Perhaps you heard about Mongolia or the legendary Genghis Kahn after watching Netflix’s Marco Polo series?…
If you don’t, let me tell you a little more about this amazing country.
Mongolia is democratic country located in Central Asia, surrounded by two communist monsters: China and Rusia. With lands full of vast steppes, mountains and desserts, Mongolia is the country with the lowest demographic density in the world: about 1.95 inhabitant per km2 (which means that you will not often be bothered by your neighbour)… Actually there is about 20 to 30 more animals than inhabitants (including sheeps, cows, goats, yaks, camels, wolves and of course,… horses), which makes of course, cattle industry main important economic activity for a big part of the population.
Mongols, proud descendants of Genghis Kahn, the legendary leader of one the biggest empire in the world, are famous for being probably the firsts peoples who domesticated horses (they are very skilful horse riders), and also for their nomadic way of life, as they have to constantly find rich pastures for their cattle during the different seasons. But honestly, for us, Mongolian’s people main feature is hospitality. In every ger (known in the westerns as “yurts” like in every house we stayed, we always were welcomed with a warm milk tea, a place to sleep and a welcoming smile. But in Mongolia there are not only Mongols, there are also 19 ethnic groups such as the Tuvan, Kazaks, etc..who live along the country.
Following the global tendency, rural population is moving from the countryside to the capital city, reaching a number of 1.5 millions inhabitants in UB, from the total country population: a little more than 3 million inhabitants. UB is the kind of city where the traditional lives with the modern. You could see a “ger” next to a 15 floor new building, buddhist monks walking next to young hipsters, coffee shops offering also salty tea milk in traditional mongol bowls and men wearing traditional “del” while driving their brand new Toyota Prius…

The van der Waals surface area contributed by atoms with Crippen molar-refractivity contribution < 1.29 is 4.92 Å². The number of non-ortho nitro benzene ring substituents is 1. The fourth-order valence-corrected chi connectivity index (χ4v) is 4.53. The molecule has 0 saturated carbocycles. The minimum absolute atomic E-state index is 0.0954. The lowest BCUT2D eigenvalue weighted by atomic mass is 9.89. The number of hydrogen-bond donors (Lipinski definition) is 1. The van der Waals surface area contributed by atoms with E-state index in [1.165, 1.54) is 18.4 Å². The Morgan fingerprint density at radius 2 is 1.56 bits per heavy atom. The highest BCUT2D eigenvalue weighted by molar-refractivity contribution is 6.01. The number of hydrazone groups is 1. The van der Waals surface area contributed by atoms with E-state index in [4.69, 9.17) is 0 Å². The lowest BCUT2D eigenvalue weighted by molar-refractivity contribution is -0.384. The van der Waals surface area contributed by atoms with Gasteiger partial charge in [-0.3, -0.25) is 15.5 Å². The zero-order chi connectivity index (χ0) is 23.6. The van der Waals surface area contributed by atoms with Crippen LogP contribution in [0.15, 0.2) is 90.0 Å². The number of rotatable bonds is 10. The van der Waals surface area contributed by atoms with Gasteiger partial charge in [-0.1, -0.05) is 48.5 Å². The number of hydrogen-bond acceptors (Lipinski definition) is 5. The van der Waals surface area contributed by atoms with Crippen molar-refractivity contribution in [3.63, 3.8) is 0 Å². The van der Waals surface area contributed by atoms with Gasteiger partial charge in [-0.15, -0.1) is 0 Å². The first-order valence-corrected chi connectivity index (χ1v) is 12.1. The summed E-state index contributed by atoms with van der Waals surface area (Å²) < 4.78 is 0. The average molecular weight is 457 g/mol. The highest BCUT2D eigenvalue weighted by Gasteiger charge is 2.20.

On our first day of arrival we were welcomed in UB with the first snow of the season, refuging ourselves in the Natural History Museum. Actually, this was the best idea ever, as we learn a lot about Mongolia’s history. The museum if pretty well curated, addressing from Palaeolithic era to contemporary politics, providing us a basic historical frame and a better understanding of the country. We especially enjoyed the clothing exhibition that showed the diversity and beauty of the regional traditional costumes. We also visited the Gandan Temple, one of the three most important buddhist temples of the country with a huge buddha in the main building.
The last day, in order to buy the last things we needed for our adventures, we went to the black market… a huge informal market where you can find absolutely everything from yack socks to a ger door or to the most kitch furnitures you can imagine. Hard for Fiorella to keep focus on what she was really needed 😉
We finally found a perfect second hand jacket, warm pant and winter boots for Fiorella and were now ready for the cold of western Mongolia.